Mr. JOHNSON: You know, I really think that it shouldn't since because one of the things that really - in reading, I had to go back and, you know, read some extra information on this. But one other thing that I found was that, you know, they were recording all of this and whether or not they were drinking. We all understand the effects of alcohol and what it does, and you know, it's unfortunate that something like this would happen and, like this young man would be put in prison for that. But I just really, you know, I agree with everyone else. I just hate that it happened to him. This young man was a great student. He was a star athlete and he definitely had a really, you know, a future.

And for now, I mean, four years of his life…

Ms. SABATER: That destroyed him.

Mr. JOHNSON: …which was gone and seeing him come out of prison and I was really impressed with his attitude. I mean, he could have had, he could have easily been upset, disappointed. He could have easily, you know, said a lot of negative things about the justice system but he says he still believes in it. And I think he's an example for, especially our young men we really need to be start talking to the young men about sex and about some of the consequences of it and, yeah, just about anything…

Ms. SABATER: Right. Yeah, and the implications of this…

Mr. JOHNSON: Exactly.

Ms. SABATER: …I mean, especially for young women, for, you know, teenage girls, teenage women basically. It really has a wider repercussion in terms of their being able to exact their right to choose and their individuality as even though they're teenagers but as human beings. And so it raises a lot of issues especially with parents saying that they have the right to put somebody in jail even though, you know, the teenagers were having consensual sex. So it is - it has a far reaching, has far reaching repercussion in terms of how the kind of legal environment that we're creating for teenagers. I honestly believe that we really need to stop calling them children if they're 15, 16, 17 and really create a specific category for that age group.

CHIDEYA: All right, I want to reintroduce everyone…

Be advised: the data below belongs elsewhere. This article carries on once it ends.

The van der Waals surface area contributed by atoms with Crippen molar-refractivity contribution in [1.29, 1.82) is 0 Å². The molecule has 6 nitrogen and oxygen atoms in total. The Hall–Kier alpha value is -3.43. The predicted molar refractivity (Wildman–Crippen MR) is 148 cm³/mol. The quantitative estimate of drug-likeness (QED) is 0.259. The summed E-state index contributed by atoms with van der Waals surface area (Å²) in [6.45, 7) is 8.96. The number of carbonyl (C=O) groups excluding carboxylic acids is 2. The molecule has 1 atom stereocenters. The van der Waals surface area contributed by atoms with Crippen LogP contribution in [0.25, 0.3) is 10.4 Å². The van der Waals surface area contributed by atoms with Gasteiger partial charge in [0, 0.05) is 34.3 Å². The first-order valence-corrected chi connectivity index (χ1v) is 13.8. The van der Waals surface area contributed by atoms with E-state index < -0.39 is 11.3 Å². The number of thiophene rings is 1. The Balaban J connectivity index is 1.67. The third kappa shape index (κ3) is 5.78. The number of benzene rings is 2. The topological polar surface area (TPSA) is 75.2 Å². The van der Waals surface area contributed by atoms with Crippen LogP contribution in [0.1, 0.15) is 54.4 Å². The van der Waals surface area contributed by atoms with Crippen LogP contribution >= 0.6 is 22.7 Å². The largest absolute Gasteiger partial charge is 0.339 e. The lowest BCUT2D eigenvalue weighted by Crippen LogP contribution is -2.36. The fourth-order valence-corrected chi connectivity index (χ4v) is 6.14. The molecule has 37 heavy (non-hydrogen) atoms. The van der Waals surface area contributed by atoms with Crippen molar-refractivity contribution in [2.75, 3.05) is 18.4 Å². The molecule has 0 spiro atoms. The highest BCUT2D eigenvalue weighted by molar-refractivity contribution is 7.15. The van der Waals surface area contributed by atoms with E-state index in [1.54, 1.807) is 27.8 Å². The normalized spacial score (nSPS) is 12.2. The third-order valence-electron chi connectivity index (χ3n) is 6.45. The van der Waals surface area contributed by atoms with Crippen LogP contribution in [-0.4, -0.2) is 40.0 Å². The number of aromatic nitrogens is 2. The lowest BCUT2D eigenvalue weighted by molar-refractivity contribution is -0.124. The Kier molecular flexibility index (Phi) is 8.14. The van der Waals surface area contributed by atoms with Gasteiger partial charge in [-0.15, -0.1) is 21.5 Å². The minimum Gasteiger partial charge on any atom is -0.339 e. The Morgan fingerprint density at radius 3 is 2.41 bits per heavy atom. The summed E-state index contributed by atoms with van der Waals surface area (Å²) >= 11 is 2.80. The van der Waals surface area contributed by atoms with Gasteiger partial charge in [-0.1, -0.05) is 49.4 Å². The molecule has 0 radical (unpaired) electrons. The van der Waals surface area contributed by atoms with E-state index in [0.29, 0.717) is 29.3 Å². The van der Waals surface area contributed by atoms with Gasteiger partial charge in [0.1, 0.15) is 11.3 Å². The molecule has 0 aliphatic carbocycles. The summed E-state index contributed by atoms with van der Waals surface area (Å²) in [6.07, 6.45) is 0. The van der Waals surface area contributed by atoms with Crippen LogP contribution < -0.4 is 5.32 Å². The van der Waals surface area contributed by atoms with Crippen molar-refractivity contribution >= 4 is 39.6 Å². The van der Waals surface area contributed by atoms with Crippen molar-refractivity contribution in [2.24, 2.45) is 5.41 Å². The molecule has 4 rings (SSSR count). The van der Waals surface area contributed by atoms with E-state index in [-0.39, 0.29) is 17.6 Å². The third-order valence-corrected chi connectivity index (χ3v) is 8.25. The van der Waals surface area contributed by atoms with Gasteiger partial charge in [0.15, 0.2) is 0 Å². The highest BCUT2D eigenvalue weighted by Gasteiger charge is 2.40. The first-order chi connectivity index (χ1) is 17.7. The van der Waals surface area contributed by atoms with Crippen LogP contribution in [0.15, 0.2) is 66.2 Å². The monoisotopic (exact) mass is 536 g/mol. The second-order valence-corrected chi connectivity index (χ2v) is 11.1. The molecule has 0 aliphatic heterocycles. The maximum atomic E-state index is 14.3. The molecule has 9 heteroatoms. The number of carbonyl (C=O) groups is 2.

Mr. DUNOVANT: (Unintelligible)

CHIDEYA: …and move on to another topic.

This is NPR's NEWS & NOTES. I'm Farai Chideya.

We were just hearing from Liza Sabater, a publisher of the community blog Culture Kitchen. We've also got Earl Dunovant. He blogs at and; and Theo Johnson who blogs and hosts a podcast on

Got to move to Obama and the gay controversy.

(Soundbite of laughter)

CHIDEYA: This thing just has legs and keeps going on and on. So Barack Obama and Donnie McClurkin are all over the blogosphere.

Mr. DUNOVANT: Oh, (unintelligible).

CHIDEYA: And the Obama campaign invited gospel singing Donnie McClurkin to their gospel concert tour. And McClurkin talks about fighting his own desires for men and what he calls, quote, "the curse of homosexuality." Now, the Illinois senator and presidential hopeful has added an openly gay minister, Reverend Andy Sidden, to the program. But that move may have made the critics even hotter.

Theo, was this a last minute, smart move or not so smart?

Mr. JOHNSON: I don't - I really think it wasn't that smart of him.

(Soundbite of laughter)

Mr. JOHNSON: You can't please everyone all the time. And the thing is this is a gospel concert, a gospel tour. So of course, most of the people within the tour - I heard (unintelligible) was going to be there - they usually feel the same way about, you know, gay rights and that. So I think, you know, it kind of concerns me because I hope he's not like this if he does get elected or does get the nomination. I mean, I hope he doesn't try to please everyone at the same time because it's just not going to work. It's not going to be. in my opinion, effective policy if he tries that king of method.

Ms. SABATER: Mm. So Liza…

Mr. JOHNSON: (Unintelligible)

CHIDEYA: …there's this one minister - Reverend Sidden - who was added…

Ms. SABATER: Yeah.

CHIDEYA: …and there've been other gay rights advocates who've, you know, been asked to come on board for this. But there are other groups, including a group led in part by Keith Boykin, who's a former Clinton administration official, African-American blogger, gay, who are, like, no, that's not enough. How do you break down on that?